Environmentally-Friendly Landscaping

There are many ways that yards and neighborhoods can benefit water quality, provide resources for wildlife, use native plants, and reduce resource-use. This page offers resources for people who would like to incorporate new approaches to their landscaping. The City of Burnsville also offers numerous workshops for an in-person learning experience.

What type of project is right for you?

A native planting is great for larger areas and having a high wildlife and water quality impact. A pollinator lawn is a way to keep the lawn aesthetic and usability, while providing flowers for bees. A native garden provides great resources for birds and pollinators even in small ’pocket plantings.’ 

It is important to follow City ordinances when installing a project. Follow the links to learn about the ordinances related to your project during the planning process.

prairie smoke
Clover and self heal. Credit - James Wolfin
native planting

Native gardenPollinator lawnNative planting

Planted native plants create a traditional garden look.

Mix of grass and low-growing flowers create a usable and beneficial lawn.

Native grass and wildflower seeds create a small meadow or prairie.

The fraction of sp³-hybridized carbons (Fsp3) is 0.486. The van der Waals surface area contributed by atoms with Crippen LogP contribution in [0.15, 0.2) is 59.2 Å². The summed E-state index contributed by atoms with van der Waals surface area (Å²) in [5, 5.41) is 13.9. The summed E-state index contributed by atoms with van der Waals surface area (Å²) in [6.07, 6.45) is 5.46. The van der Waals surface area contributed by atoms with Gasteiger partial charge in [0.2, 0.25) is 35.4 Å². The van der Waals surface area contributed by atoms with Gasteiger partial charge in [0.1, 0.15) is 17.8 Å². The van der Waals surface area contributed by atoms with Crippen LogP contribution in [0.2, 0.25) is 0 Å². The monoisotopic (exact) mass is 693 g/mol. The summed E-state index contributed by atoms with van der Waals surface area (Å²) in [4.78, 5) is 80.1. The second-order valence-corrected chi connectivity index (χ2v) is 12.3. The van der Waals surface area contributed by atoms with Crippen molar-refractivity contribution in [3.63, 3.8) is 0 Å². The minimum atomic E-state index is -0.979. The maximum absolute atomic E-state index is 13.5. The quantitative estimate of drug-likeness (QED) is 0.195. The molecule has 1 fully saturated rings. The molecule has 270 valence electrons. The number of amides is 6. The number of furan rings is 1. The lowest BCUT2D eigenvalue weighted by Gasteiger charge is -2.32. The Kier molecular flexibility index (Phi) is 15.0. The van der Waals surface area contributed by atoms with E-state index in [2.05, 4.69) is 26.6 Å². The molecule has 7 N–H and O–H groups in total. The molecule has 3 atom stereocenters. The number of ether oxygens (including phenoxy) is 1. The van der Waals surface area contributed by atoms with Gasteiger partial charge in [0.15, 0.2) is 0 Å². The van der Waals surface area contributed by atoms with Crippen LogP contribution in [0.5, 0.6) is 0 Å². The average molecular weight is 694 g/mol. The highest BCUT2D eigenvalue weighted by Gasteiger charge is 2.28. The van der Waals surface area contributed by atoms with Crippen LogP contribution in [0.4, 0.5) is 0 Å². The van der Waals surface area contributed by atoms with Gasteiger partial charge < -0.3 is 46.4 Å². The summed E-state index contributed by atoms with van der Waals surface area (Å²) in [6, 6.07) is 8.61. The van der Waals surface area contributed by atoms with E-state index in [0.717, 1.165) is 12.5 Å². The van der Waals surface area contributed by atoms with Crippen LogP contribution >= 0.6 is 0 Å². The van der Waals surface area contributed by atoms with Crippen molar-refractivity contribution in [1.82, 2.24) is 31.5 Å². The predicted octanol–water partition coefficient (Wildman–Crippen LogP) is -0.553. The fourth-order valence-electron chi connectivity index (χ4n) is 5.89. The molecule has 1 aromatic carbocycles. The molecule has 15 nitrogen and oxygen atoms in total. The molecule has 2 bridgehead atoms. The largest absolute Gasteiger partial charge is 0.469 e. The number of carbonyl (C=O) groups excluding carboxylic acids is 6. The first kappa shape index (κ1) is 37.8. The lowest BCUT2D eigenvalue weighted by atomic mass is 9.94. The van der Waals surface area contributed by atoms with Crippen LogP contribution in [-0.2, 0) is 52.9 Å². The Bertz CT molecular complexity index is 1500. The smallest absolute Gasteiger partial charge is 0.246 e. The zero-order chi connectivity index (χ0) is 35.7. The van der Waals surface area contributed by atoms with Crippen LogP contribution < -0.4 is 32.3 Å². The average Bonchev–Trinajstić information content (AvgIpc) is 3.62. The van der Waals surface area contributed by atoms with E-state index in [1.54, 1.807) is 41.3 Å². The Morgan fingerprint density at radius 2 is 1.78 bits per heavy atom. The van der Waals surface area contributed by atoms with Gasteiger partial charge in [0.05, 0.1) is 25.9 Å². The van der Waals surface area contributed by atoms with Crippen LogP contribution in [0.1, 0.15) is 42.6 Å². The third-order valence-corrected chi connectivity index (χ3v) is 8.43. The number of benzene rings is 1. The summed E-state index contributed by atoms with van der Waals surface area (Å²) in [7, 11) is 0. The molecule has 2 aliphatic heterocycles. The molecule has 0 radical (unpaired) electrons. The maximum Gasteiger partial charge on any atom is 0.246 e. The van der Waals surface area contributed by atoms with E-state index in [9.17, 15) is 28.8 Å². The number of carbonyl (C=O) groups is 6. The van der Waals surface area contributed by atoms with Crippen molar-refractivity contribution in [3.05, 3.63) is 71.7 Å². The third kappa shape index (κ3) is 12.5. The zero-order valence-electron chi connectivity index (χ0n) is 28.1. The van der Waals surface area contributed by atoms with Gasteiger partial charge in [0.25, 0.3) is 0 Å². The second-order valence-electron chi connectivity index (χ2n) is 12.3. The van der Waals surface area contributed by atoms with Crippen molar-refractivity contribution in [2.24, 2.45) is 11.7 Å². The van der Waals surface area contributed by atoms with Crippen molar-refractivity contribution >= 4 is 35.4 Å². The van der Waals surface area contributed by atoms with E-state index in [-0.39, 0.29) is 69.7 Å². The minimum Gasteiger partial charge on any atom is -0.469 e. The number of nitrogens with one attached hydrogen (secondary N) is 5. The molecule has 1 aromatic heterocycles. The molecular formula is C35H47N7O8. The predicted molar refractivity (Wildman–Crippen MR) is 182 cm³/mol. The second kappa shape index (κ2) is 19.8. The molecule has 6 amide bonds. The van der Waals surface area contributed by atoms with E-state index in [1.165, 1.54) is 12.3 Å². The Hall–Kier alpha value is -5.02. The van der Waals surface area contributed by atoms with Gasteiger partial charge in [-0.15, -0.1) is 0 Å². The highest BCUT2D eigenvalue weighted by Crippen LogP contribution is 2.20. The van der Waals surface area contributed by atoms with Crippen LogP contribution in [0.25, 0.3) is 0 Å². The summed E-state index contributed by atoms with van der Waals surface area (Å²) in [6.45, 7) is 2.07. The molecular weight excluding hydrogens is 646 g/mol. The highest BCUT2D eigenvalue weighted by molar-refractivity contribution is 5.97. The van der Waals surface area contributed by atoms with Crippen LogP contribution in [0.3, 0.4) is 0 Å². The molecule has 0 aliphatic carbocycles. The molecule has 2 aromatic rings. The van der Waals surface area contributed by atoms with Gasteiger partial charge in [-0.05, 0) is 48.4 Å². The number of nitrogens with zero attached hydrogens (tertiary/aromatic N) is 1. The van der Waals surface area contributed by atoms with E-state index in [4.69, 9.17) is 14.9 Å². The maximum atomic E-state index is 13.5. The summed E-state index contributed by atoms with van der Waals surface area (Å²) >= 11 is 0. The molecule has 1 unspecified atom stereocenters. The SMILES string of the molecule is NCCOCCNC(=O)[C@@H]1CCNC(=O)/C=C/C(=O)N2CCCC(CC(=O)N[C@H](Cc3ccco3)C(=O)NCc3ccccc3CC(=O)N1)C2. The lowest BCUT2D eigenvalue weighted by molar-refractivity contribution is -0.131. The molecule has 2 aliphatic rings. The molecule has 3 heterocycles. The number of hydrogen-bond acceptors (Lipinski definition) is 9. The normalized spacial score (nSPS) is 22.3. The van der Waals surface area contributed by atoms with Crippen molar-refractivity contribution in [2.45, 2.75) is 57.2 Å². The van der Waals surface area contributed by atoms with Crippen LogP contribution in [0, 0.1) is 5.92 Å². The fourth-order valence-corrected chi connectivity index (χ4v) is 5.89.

Installation Cost
(per 100 sq. ft.)
~$100-$200 ~$50-$175~$200
InstallationRemove sod, plant, and mulchRemove sod and seed
-OR- Overseed into grass
Remove sod and seed
MaintenanceWeeding, spot mulching every few yearsWeeding, mowing (raise mower height), periodic overseedingWeeding, mowing every other year
Benefits
Moderate environmental value, easy to maintain
Moderate pollinator value, less maintenance than traditional lawn
Highest environmental value, low maintenance long term
OtherBest for small areasBest where turf is still desiredBest for large areas
OrdinanceNo specific ordinance.  See related ordinanceSee related ordinance 


Interested in installing a rain garden? Visit our page dedicated to rain gardens for more information.

Plant selection 

Choosing which plants to incorporate into your landscape can be a challenging task, as there are so many options! Here are some considerations when deciding plants:

  1. Choose native and local (within 100-200 miles) plants and seed.
  2. Choose plants that bloom at different times, so that from early spring to late fall there is always a floral resource for pollinators.
  3. Choose plants that benefit certain species, like birds, monarch butterflies or the endangered rusty-patched bumble bee.

Resources

Project installation

Plant selection

Other

Learn more about planting for pollinators in the Wildlife section.